PEN International protests the incommunicado detention of blogger and writer Jean Laokolé, who was arrested by a group of men in civilian clothes in the Chadian capital N’Djamena on March 22, 2013. While Laokolé’s whereabouts remain officially unknown, he was reportedly seen on March 25 in a former military camp in N’Djamena. His detention is apparently connected to a series of articles he wrote and posted on a blog in 2012 denouncing corruption, poor governance, and nepotism in Chad. He is thought to be at risk of torture and ill-treatment. PEN calls on the Chadian authorities to disclose Laokolé’s whereabouts and either to charge him with a recognizable criminal offense or to release him immediately and unconditionally.

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Background Information

The following is the text of a petition issued by Internet Sans Frontières on April 9, 2013:

Jean Laokolé, Chadian blogger and writer, was arrested Friday, March 22 by members of the security forces in N'Djamena, the Chadian capital. He was arrested by a group of men in civilian clothes while he was driving with his family in the district Atrone in N'Djamena.
Jean Laokolé contributed last year under an assumed name on the  Chadian famous blog. In his articles, he denounced corruption, poor governance and nepotism that prevail in this country located in the Central part of Africa. He was identified by the intelligence services.
The day of his arrest, men in plainclothes forced him into their vehicle and took him to an unknown destination. Although authorities have not revealed what happened to him, he was seen on Monday, March 25 in a former military camp in N'Djamena, the OCAM camp, located behind the High School of the Sacré Coeur. He was then transferred to the military camp of the EUFOR force, now called "Amsinene camp." According to activists for human rights in Chad, this place is used to torture political activists.
According to various sources, including family members, police summoned Jean Laokolé March 22 allegedly about an article published on a blog. He was suspected of bringing "false accusations" against a group of people who may filled a complaint against him. Negotiationsfor a compromise were underway between all the parties: They finally agreed that Jean Laokolé would write an apology on this blog and would also send a letter of apology to those likely to have been injured by the blog post. He planned to do so on Saturday, March 23.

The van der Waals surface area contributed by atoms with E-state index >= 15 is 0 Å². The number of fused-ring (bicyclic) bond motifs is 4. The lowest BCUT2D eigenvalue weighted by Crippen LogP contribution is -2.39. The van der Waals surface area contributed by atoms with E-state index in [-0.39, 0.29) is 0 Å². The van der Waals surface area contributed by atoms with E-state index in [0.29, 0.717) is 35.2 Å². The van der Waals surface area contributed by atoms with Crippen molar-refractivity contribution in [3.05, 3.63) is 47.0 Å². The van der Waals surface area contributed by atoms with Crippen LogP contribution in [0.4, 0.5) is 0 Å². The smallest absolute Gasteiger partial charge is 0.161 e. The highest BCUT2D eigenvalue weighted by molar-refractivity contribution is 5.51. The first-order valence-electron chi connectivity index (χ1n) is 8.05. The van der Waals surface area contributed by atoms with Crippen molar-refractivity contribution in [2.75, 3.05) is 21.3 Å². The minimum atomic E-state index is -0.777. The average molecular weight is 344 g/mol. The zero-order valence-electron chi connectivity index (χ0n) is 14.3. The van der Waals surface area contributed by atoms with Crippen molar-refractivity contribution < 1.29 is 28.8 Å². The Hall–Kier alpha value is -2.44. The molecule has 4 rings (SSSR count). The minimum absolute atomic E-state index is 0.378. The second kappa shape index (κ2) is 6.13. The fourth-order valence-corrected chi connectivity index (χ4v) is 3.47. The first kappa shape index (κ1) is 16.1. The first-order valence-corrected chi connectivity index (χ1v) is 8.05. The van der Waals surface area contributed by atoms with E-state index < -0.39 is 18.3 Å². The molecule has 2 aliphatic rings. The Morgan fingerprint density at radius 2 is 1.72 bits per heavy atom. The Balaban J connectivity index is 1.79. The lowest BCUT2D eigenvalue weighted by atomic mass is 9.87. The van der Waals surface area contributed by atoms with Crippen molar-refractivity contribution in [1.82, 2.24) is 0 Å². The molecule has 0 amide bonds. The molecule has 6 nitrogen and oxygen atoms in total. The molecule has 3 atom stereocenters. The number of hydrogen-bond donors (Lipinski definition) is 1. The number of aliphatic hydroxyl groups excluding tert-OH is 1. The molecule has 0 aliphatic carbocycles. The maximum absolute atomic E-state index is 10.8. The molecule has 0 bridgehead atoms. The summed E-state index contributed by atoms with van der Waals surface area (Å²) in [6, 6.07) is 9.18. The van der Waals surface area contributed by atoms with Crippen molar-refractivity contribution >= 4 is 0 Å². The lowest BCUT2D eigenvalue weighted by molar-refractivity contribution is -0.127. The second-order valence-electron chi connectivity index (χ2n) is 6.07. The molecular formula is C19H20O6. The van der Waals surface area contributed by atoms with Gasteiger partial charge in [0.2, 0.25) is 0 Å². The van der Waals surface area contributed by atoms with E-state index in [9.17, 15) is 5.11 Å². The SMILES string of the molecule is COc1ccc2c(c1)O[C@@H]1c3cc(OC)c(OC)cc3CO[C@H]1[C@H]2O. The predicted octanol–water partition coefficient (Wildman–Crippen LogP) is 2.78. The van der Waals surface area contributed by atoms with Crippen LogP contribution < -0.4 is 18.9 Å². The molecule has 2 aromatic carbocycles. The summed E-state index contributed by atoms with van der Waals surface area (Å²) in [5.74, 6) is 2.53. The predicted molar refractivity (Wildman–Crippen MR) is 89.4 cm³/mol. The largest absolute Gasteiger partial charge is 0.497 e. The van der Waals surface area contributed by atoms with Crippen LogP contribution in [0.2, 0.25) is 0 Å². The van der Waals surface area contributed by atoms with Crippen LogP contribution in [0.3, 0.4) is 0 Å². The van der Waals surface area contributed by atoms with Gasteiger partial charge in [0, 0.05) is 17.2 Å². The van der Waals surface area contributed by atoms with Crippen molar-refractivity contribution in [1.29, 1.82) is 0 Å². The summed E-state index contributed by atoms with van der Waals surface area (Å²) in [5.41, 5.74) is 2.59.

Since his arrest, his supporters are on wiretapping: on March 25, 2013, a blog close to power, published an article in which a telephone conversation between Makaila Nguebla, blogger and editor of the blog on which John Laokolé wrote under a pseudonym, and Eric Tapona, president of the Chadian Association of Journalists is transcribed.

Find all articles published by Jean Laokolé on his blog here

You can read and sign ISF’s petition here

Write A Letter

  • Urging the Chadian authorities to disclose the whereabouts of blogger Jean Laokolé, who has been detained incommunicado since March 22, 2013;
  • Calling on them to release Laokolé immediately and unconditionally, unless he is to be charged with a recognizable criminal offence;
  • Calling on them to protect Laokolé from torture and other ill-treatment.
  • Urging them to respect and uphold the right to freedom of expression in Chad and to protect people against any threats or intimidation based on the peaceful exercise of their human rights.

Send Your Letter To

President of the Republic
Monsieur Idriss Deby
Président de la République
Présidence de la République
BP 74, N’Djamena
Republic of Chad
Salutation: Dear President Deby

Minister of Human Rights
Amina Kodjiyana
Ministre des Droits de l’Homme
Ministère des Droits de l’Homme
BP 169, N’Djamena
Republic of Chad
Salutation: Dear Minister

Minister of Justice
Monsieur Abdoulaye Sabre Fadoul
Ministre de la Justice,
Ministère de la Justice
BP 426, N’Djamena
Republic of Chad
Salutation: Dear Minister

Please also send appeals to diplomatic representatives for Chad in your country.

***Please send appeals immediately. Check with PEN International if sending appeals after June 11, 2013***